Webb Wilder and the Beatnecks

  • Webb Wilder and the Beatnecks
  • It Came From Nashville (Racket) 1986  (Watermelon) 1993 
  • Webb Wilder
  • Hybrid Vigor (Island) 1989 
  • Doo Dad (Praxis/Zoo) 1991 
  • Acres of Suede (Watermelon) 1996 
  • Webb Wilder and the Nashvegans
  • Town & Country (Watermelon) 1995 

Billing himself as “the last of the full-grown men,” deep-voiced singer Webb Wilder — who could pass for Johnny Cash’s cousin — specializes in jokey yet groove-solid country rock. If the concepts sometimes threaten to overshadow the content (he also makes long-form videos), Wilder’s appealingly light touch and sense of fun invariably save the day. It’s hard to resist someone whose credo is “Work Hard… Rock Hard… Eat Hard… Sleep Hard… Grow Big… Wear Glasses If You Need ‘Em.”

Ruled by a breezy, who-cares vibe, It Came From Nashville features incisive versions of Steve Earle’s “The Devil’s Right Hand” and the Jerry Lee Lewis classic “Move on Down the Line,” along with such twangy new instrumentals as “Horror Hayride” and “Ruff Rider,” dedicated to tough-guy Broderick Crawford. Guitarist Donny “The Twangler” Roberts struts his stuff with hot licks.

Wilder turns in some commanding vocals on Hybrid Vigor, but producer R.S. Field (who’s worked on every Webb album to date, writes nearly all of the original material and guests on a variety of instruments, yet is never pictured — draw your own conclusions) goes for a heavier, arena-friendly sound that spoils the party. The drums are too loud and the Twangler’s overheated guitars often suggest a hellish metal-country experiment. (Hence the album’s title?)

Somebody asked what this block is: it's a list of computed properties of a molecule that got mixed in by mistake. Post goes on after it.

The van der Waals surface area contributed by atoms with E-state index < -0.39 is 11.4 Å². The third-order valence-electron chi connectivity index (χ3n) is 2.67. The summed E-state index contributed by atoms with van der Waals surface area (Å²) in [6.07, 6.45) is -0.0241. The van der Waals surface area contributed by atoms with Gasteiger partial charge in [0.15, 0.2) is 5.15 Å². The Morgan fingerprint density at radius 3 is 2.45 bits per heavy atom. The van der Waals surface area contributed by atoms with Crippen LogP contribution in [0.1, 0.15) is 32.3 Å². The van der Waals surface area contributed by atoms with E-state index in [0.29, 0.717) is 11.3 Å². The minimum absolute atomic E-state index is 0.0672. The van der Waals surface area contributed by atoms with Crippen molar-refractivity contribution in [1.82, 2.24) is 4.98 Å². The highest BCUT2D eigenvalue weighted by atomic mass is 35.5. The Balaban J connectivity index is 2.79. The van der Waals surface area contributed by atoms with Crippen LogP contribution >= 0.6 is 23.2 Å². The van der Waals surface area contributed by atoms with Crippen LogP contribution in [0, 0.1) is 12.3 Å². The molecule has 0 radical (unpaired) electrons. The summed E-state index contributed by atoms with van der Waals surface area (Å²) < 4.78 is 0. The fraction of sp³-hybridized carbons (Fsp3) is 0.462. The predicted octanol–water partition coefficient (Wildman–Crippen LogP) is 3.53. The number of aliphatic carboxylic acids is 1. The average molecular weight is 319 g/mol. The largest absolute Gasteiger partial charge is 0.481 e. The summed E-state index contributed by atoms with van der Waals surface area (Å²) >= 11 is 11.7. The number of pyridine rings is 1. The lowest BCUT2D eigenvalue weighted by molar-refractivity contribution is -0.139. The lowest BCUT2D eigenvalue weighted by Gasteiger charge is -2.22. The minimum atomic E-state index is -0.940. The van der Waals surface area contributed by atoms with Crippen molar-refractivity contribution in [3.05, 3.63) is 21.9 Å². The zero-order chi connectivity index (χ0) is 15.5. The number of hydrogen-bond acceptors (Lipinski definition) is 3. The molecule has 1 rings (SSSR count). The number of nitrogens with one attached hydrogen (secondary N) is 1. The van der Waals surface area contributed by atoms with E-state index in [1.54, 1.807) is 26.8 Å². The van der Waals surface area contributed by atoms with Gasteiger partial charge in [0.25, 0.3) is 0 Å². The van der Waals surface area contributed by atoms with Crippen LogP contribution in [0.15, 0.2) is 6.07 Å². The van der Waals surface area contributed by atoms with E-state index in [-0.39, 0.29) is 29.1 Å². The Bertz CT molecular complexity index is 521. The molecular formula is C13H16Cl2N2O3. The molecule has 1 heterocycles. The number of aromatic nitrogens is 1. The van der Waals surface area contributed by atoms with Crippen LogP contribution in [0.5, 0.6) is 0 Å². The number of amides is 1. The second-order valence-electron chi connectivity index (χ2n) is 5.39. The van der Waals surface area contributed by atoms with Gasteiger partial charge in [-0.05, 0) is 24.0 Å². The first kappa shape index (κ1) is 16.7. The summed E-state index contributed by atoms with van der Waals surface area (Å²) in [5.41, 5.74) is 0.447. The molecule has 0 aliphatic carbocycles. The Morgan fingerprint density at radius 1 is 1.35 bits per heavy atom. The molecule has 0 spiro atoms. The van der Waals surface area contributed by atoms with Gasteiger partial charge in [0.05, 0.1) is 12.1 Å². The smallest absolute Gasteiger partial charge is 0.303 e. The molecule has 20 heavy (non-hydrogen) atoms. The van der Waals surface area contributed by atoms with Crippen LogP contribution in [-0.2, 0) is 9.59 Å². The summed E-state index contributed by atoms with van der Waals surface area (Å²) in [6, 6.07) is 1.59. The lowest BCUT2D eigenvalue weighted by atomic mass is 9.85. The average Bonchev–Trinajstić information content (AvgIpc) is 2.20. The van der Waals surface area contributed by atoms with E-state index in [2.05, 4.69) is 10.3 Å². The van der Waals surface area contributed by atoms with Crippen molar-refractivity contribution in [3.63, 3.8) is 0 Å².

Happily, all concerned got it right on the swell Doo Dad. Though the production remains emphatic for sure, a warmer vibe tempers any harshness, and Webb swaggers gloriously. The diverse menu includes the rousing boogie of “Tough It Out,” a heart-rending plea for forgiveness in the form of “Everyday (I Kick Myself),” a spiffy display by the Twangler on the instrumental “Sputnik” and, against all odds, an exciting version of the warhorse “Baby Please Don’t Go.” The spirited yet pointless cover of the Electric Prunes “I Had Too Much to Dream (Last Night)” is probably a warmup for the next album.

Town & Country, a wide-ranging collection of covers, works beautifully. Wilder’s at his authoritative best, doing expected stuff like Waylon Jennings’ “Nashville Bum” and Ray Smith’s rockabilly hit “Rockin’ Little Angel,” then sounding just as swell on the Flamin Groovies’ chilling junkie ode “Slow Death,” the Small Faces’ charming “My Mind’s Eye” and Mott the Hoople’s cornpone “The Original Mixed-Up Kid,” which completes the circle from Nashville to London and back again. All in all, good fun, first note to last.

[Jon Young]